A locked room murder-mystery involving a king’s dead sister.
Lucan Drakenfeld is a Sun Chamber officer in the Royal Vispasian Union, a federation of kingdoms which looks and acts a lot like a cross between the European Union and the Roman Empire. The Sun Chamber is charged with investigating crime and enforcing the law across the Union, although it is never quite specified to whom the Chamber answers, except itself. (An oversight which left me with a niggling irritation once it became clear that Drakenfeld was going to operate in rarefied political circles: where does his authority come from and why does everyone accept it as legitimate?) Summoned home after his father’s unexpected death – ruled natural causes, but Drakenfeld comes to suspect there’s more to the matter – Drakenfeld and his bodyguard/friend Leana end up investigating the murder of the king’s sister.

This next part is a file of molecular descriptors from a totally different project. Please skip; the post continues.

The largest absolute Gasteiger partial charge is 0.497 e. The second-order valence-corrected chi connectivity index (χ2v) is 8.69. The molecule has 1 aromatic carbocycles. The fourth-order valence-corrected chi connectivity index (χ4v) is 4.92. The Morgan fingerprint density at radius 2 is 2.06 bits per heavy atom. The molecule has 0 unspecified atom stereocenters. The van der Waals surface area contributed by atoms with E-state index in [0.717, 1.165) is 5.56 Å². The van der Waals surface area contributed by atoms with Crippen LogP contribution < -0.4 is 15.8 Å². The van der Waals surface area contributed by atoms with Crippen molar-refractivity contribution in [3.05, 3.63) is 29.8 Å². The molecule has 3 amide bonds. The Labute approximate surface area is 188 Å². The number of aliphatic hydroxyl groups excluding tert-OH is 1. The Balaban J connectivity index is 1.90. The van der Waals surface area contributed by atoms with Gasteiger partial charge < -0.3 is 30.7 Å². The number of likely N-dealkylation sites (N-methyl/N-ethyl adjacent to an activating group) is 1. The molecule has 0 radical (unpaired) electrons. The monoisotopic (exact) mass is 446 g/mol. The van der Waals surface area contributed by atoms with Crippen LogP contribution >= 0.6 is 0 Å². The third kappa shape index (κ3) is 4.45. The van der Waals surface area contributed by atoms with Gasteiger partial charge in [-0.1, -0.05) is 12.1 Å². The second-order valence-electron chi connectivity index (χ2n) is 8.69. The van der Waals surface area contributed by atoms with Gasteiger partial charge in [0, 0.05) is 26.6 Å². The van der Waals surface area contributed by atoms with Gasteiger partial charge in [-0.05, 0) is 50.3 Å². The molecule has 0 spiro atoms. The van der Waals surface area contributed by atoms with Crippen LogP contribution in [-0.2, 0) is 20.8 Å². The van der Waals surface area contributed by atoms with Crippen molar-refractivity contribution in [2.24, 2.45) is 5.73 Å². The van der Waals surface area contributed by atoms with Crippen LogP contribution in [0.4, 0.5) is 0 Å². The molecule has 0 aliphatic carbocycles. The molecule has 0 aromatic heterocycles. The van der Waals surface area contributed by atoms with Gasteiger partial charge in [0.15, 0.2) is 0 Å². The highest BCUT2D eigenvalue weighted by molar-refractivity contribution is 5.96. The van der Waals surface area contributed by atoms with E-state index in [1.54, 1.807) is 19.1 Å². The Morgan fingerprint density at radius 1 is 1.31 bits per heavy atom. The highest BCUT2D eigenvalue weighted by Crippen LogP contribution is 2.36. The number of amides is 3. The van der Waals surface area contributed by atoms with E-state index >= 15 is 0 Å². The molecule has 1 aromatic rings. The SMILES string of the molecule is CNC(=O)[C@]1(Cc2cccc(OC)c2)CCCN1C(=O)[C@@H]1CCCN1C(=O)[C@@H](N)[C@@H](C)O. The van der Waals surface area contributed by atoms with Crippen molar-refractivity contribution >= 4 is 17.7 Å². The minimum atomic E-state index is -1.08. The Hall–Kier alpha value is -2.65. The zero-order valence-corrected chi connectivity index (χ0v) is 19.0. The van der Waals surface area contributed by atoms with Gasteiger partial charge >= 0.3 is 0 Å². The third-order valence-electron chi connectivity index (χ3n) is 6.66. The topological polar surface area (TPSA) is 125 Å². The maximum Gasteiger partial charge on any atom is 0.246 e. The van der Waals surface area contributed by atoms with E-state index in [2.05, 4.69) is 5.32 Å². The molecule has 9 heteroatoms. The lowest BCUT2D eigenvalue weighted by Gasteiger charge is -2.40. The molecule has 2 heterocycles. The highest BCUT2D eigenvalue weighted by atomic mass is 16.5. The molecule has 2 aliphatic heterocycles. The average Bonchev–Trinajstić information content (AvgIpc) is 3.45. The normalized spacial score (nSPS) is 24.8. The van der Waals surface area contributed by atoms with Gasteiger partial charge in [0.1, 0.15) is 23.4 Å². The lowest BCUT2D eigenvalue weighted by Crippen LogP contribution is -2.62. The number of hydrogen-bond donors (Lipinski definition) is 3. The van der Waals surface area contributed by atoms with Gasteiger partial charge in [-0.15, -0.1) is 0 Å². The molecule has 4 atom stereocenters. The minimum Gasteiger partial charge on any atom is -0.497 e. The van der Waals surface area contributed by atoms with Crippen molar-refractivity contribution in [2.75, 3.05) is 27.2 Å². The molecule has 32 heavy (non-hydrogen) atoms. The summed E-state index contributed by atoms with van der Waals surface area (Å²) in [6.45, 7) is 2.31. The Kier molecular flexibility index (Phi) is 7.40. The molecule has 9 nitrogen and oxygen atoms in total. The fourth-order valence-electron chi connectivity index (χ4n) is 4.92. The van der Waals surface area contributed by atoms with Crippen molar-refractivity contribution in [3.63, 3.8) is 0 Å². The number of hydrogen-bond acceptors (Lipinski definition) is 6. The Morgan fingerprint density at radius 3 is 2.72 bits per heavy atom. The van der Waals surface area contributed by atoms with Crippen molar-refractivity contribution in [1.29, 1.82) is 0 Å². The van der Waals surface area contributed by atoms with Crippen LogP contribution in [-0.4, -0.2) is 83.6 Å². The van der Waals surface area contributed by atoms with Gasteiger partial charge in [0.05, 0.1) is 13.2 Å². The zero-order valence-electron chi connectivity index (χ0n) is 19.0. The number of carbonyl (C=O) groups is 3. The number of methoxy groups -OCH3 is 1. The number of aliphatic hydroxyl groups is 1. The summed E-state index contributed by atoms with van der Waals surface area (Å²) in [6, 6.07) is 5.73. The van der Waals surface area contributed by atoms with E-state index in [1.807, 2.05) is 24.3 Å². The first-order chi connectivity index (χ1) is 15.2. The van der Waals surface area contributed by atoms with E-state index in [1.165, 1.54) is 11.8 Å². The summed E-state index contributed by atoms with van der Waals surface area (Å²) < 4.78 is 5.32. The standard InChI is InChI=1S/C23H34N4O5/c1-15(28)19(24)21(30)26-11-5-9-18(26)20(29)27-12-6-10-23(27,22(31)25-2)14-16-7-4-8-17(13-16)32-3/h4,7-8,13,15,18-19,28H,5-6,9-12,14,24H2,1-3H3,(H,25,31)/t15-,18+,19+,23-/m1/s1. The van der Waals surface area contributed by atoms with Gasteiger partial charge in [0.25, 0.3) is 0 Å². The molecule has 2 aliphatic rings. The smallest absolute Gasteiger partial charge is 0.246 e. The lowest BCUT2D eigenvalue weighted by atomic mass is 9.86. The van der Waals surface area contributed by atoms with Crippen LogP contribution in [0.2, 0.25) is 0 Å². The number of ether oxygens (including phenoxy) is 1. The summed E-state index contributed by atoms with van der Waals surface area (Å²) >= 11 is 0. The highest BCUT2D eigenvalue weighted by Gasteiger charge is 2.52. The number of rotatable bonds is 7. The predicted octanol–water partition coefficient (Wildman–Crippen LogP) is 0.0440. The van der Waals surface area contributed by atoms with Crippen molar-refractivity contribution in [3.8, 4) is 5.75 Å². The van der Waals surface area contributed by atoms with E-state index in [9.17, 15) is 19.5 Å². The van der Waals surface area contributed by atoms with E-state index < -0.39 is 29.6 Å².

Complicated as it first appears, it turns out to be even more complicated by the end.
Newton is no prose stylist, which leads to the characters here coming across a little flat. The resolution of the mystery, too, feels as though it comes a bit from out of the blue. On the other hand, I do like mysteries, Newton’s worldbuilding is plenty interesting, and it’s quite a relief to have a main character who doesn’t enjoy (and isn’t particularly good at) the personal application of violence. I look forward to seeing a sequel. Or, preferably, several.